okay. I have clocked in my first 24 hours at CiL. I was ready to fall over after the presentations ended at five, had a glass a wine that went straight to my head, listened to a little George Michael in my room, then a yummy sushi dinner.
So, my initial thoughts:
Great to meet some of the people I know through blogs and twitter, especially figuring out who people are based on their tiny twitter avatar. I’ve meet very friendly, smart and generous people. Which has put to ease my middle schooler in the cafeteria fear, that I wouldn’t find people to have meals with. So silly. Just strike up a conversation, say hello, ask what people are enjoying, learning. It seems that some great friendships and collaborations are emerged from the web (Hello LSW!) and to the real world.
Apparently, green is the color for spring. The detail on the conference bags is green and there were lots of green shirts today. Maybe I’ll wear green tights tomorrow.
Utterly exhausting. All day, absorbing information. Typing my notes. Getting used to the fact that some people have more experience and skills presenting than others, some presentations didn’t quite match my expectations or even real world need. But trying to get as much out of it.
Wireless, totally annoying. So I pay ten bucks for a 24 hour period to connect, but I can’t connect to the T-Mobile network when I am in the conference rooms. But, there are some wireless networks that kept going in and out during the day. Seriously—with all the talk about how connected we are, community web 2.0 lalalala… will someone figure out how to add $20 bucks on to our registration charges and provide wireless to us free of charge? Please? We are already paying enough for $9 sandwiches and $15 nachos.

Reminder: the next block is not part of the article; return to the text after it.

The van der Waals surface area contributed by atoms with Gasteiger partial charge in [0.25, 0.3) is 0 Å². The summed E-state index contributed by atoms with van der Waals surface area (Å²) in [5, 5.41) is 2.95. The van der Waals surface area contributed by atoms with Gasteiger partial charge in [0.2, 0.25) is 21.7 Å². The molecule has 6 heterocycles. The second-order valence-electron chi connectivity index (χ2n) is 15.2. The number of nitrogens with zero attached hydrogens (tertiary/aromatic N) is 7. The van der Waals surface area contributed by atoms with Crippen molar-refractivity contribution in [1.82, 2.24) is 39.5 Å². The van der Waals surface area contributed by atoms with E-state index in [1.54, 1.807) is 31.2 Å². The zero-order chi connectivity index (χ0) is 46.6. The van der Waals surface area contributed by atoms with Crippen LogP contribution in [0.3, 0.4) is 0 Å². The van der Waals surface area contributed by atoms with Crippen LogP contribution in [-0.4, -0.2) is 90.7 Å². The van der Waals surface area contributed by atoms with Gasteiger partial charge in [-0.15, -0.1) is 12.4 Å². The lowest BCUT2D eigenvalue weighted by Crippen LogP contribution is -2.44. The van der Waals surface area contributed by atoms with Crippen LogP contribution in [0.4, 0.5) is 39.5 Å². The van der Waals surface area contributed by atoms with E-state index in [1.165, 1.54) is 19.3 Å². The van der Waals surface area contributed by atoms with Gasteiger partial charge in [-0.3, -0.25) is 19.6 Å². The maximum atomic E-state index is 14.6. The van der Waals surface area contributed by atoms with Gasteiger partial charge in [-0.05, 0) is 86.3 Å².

Though, LOVE the extension cords in the conference rooms. I had to charge my cell phone at one point and came in very handy. Thank you!
But the good:
The local 2.0 talk was great—some good ideas about things I had already been thinking about in my head. A colleague of mine is here as well, and we talked about doing some of these things once we returned. In my Basic Internet classes, I introduce Yahoo Local. People want to know what is happening in their community. A good talk, lots of concrete ideas.
Lee Rainie’s talk this morning was pretty interesting. He stressed the importance of user-generated content and threw some interesting statistics at us. He did tell us that the surveys the Pew conducts are in English. Hmm. I really want them to survey people in other languages especially Spanish, especially when he is talking about a large user group of libraries being Latino. Just drawing on my own library experience and the community we serve, there has got to be good data in there. And, it is just time.
Megan Fox’s presentation on Mobile Trends was a fast paced overview of the latest devices and technology out there on mobile devices. .mobi is a new domain that is just for pages formatted for mobile devices. Obviously the iphone and the ipod touch have taken over this field, but there are lots of cool tools out there. It is pretty obvious by looking at the hands of the librarians attending this conference.